[Python-Dev] release cadence (was: Request for CPython 3.5.3 release)

Nick Coghlan ncoghlan at gmail.com
Tue Jul 5 20:02:06 EDT 2016

On 6 July 2016 at 03:44, Barry Warsaw <barry at python.org> wrote:
> For example, 3.6 final will come out in December 2016, so it'll be past our
> current 16.10 Ubuntu release.  We've pretty much decided to carry Python 3.5
> through until 17.04, and that'll give us a good year to make 18.04 LTS have a
> solid Python 3.6 ecosystem.

This aligns pretty well with Fedora's plans - the typical Fedora
release dates are May & November, so we will stick with 3.5 for this
year's F25 release, while the Fedora 26 Rawhide branch is expected to
switch to 3.6 shortly after the first 3.6 beta is released in
September. The results in Rawhide should thus help with upstream 3.6
beta testing, with the full release of F26 happening in May 2017 or

> Projecting ahead, it probably means 3.7 in mid-2018, which is after the Ubuntu
> 18.04 LTS release, so we'll only do one major transition before the next LTS.
> From my perspective, that feels about right.

Likewise - 24 months is a bit too slow in getting features out, 12
months expands the community version support matrix too much, while 18
months means that even folks supporting 5* year old LTS Linux releases
will typically only be a couple of releases behind the latest version.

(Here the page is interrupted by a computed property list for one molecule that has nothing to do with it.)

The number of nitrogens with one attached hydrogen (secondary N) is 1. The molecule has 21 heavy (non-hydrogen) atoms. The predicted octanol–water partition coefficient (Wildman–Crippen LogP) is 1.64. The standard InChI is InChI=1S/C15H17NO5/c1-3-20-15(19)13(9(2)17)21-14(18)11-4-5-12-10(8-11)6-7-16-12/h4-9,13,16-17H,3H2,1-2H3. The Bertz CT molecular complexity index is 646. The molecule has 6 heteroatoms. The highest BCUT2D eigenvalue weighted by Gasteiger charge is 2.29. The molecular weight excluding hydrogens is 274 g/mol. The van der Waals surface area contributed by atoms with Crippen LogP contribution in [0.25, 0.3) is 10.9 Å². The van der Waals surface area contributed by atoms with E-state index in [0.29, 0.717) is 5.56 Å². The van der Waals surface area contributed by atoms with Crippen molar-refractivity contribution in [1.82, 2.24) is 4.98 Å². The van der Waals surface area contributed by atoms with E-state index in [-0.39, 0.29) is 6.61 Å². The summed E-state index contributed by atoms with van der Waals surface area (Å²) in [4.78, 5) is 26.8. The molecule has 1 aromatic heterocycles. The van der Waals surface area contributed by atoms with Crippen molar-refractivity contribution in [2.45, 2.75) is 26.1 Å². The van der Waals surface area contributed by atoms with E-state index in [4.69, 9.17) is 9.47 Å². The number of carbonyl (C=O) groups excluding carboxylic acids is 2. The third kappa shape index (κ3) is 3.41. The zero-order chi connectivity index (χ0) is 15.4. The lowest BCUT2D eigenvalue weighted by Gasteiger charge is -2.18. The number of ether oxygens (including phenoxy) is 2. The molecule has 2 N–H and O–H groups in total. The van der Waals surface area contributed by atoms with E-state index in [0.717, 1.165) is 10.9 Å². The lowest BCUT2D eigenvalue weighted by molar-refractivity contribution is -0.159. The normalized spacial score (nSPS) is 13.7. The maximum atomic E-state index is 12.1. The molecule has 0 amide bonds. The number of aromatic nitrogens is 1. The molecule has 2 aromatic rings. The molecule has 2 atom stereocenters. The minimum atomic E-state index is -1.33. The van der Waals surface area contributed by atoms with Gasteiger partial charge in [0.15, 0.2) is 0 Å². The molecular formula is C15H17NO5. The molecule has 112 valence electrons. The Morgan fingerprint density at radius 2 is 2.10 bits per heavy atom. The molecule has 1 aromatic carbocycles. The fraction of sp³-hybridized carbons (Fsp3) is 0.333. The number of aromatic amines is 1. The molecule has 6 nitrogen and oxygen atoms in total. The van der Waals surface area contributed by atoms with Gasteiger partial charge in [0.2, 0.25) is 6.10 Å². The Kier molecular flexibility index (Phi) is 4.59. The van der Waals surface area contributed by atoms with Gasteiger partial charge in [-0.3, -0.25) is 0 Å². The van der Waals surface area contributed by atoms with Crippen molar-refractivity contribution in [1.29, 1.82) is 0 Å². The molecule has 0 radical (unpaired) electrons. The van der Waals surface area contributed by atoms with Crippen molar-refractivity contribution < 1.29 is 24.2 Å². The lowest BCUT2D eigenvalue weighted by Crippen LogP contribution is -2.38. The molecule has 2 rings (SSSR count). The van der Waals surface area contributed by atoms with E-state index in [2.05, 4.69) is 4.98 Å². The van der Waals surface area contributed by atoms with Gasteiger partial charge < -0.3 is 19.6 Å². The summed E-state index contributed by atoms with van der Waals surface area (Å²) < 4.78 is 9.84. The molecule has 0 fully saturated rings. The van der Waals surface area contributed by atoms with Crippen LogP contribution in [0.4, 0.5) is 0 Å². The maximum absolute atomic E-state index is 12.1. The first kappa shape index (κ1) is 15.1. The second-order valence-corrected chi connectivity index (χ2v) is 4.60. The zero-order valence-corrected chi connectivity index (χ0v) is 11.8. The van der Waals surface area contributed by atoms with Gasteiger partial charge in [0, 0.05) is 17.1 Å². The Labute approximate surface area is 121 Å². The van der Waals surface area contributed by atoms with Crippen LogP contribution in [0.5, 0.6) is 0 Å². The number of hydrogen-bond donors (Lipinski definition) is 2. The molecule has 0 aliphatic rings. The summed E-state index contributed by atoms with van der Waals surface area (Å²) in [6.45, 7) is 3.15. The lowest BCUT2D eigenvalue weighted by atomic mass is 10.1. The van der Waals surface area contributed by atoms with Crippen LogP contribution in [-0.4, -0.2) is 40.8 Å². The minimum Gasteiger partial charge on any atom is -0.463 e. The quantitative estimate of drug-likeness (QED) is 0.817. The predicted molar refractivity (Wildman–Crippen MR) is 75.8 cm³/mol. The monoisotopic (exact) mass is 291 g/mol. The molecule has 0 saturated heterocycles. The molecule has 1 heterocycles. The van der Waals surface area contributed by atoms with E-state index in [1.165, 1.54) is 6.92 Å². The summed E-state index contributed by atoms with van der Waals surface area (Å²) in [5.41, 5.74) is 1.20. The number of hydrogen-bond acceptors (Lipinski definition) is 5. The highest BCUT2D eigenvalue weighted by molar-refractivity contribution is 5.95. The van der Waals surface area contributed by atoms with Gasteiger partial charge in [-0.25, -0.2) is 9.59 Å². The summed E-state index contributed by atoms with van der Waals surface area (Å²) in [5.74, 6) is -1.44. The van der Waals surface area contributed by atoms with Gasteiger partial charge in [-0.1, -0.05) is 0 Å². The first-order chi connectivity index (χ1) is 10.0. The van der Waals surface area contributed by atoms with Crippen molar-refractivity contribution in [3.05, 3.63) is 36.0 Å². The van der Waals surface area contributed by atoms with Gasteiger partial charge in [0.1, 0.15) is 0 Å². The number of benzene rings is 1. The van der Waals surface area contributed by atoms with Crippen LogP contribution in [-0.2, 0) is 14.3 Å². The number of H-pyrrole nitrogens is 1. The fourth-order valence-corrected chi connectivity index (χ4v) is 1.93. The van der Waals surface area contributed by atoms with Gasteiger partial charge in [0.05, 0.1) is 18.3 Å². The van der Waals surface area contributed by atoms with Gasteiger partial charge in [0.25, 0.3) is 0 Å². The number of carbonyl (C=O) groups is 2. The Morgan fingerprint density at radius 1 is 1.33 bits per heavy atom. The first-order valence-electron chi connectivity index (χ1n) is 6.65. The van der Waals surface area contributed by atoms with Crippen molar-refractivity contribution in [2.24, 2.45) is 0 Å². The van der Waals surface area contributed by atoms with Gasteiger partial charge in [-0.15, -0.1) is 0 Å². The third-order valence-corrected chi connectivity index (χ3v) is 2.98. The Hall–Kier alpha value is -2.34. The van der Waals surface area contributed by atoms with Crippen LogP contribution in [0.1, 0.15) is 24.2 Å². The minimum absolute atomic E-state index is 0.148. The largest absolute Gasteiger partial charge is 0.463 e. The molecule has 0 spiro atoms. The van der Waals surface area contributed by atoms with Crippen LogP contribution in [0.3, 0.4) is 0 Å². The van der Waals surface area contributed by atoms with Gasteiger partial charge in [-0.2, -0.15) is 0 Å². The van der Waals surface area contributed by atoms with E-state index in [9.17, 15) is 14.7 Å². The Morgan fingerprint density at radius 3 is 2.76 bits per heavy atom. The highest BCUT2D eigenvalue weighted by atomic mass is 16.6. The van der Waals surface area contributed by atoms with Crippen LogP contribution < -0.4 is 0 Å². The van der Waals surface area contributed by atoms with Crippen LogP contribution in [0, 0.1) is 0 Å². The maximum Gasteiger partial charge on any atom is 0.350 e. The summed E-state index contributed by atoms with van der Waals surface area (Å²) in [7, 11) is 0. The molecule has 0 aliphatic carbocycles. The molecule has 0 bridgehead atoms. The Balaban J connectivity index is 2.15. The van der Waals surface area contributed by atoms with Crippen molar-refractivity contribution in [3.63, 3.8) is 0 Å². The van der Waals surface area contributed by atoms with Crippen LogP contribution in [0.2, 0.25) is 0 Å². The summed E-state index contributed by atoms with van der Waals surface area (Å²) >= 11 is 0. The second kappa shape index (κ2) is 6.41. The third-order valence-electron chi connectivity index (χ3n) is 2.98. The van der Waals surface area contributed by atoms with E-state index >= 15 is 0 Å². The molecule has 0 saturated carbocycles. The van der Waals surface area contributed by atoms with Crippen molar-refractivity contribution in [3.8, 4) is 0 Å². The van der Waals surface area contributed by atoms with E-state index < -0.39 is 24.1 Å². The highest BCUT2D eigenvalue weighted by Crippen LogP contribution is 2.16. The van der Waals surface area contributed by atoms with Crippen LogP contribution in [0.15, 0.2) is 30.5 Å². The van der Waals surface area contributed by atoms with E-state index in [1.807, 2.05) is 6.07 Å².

* For folks that don't closely follow the way enterprise Linux distros
work, the '5' there isn't arbitrary - it's the lifecycle of Ubuntu LTS
releases, and roughly the length of the "Production 1" phase of RHEL
releases (where new features may still be added in point releases).
Beyond the 5 year mark, I don't think it's particularly reasonable for
people to expect free community support, as even Red Hat stops
backporting anything other than bug fixes and hardware driver updates
at that point. Regardless of your choice of LTS platform, newer
versions will be available by the time your current one is that old,
so "I don't want to upgrade" is a privilege people can reasonably be
expected to pay for.

Nick Coghlan   |   ncoghlan at gmail.com   |   Brisbane, Australia

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